As a business owner, you may find it increasingly difficult to file an accurate tax return. The tax code is complicated, and it’s not unusual to a mistake when filing your business taxes.
However, if you intentionally post incorrect data in your tax return, you may be guilty of tax fraud. The potential penalties for tax fraud can be substantial, and a tax fraud conviction may impact your ability to do business moving forward.
Use this discussion to understand what tax fraud is, how it can impact you professionally, and how to protect yourself from this risk.
To calculate your taxes, check out this calculator.
What is fraud?
Fraud is broadly defined as willful intent to deceive, and business owners may be victims of fraud. In a business setting, fraud can occur when two or more people collude and bypass company controls.
Assume, that Bob owns Riverside Dining, and Bob’s restaurant manager is responsible for ordering meat, fish, and other food. The manager places orders with vendors and verifies that the food is received before Bob pays each vendor.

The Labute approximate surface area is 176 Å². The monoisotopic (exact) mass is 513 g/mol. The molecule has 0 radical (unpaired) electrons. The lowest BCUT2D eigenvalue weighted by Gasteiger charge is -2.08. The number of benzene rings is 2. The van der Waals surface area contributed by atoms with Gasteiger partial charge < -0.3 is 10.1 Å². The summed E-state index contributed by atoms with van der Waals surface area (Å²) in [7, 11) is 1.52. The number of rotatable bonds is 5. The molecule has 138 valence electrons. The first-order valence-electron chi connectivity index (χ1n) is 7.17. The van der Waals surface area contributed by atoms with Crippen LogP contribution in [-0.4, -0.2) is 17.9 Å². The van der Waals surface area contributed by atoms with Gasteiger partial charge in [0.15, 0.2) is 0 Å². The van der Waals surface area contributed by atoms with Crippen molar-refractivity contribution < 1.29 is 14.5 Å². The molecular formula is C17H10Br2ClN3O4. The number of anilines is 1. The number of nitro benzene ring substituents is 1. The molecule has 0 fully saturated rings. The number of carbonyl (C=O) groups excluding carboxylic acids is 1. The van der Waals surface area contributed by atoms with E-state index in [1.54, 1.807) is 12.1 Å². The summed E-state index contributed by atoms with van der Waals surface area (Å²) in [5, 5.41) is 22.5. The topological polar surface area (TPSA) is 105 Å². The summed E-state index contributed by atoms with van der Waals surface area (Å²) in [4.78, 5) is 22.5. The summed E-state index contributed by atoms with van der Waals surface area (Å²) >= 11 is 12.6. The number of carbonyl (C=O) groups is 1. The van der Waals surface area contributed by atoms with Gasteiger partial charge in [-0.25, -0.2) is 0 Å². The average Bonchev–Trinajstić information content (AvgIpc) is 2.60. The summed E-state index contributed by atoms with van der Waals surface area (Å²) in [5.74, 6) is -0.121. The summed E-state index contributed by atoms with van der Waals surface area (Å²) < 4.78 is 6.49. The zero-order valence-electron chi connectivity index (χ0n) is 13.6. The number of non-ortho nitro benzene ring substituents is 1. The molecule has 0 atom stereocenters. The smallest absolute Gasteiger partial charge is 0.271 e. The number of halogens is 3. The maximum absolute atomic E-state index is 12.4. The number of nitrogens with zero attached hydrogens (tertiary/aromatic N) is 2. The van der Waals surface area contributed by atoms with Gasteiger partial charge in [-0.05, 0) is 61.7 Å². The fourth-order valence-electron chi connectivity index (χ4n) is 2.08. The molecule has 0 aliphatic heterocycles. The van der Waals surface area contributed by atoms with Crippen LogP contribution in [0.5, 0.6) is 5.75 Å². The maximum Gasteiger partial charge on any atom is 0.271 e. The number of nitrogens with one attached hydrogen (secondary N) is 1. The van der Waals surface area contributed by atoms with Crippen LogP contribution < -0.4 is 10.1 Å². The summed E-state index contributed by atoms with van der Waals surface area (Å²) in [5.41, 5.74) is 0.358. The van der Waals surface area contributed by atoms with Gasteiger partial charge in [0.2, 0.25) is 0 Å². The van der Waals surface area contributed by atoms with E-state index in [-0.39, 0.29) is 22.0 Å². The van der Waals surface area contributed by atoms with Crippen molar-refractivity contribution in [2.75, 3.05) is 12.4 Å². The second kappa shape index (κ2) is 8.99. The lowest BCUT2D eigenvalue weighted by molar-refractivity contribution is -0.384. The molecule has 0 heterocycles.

The manager begins to create fake vendor invoices, which include a payment address that the manager personally controls. The manager sends the invoices to Bob, and tells the owner that the food was received. The restaurant’s administrative assistant colludes with the manager and generates a check for Bob to sign and mail to the fake address.
This type of fraud, referred to as a fictitious payee fraud, is a willful act to deceive the business owner and steal funds.
Mistakes vs. fraud
Tax fraud is slightly different. While this type of fraud may not involve collusion, it is an intentional act.
The IRS defines tax fraud as: “intentional wrongdoing, on the part of a taxpayer, with the specific purpose of evading a tax known or believed to be owing. Tax fraud requires both a tax amount that is due and fraudulent intent.”
Fraud requires intent, and a taxpayer who makes an honest mistake is not committing fraud.
To illustrate a tax fraud, consider the following example:
Year-end equipment purchase
To stimulate economic activity, lawmakers sometimes change the tax law to allow a business to deduct 100% of the cost of a new asset, such as machinery or a piece of equipment.
Depreciation is the amount of expense posted as an asset is used to generate revenue, and depreciation expense is normally posted over five years or longer. If a business can deduct 100% of the depreciation expense in the year of purchase, company expenses are higher, and the tax liability for the year is lower.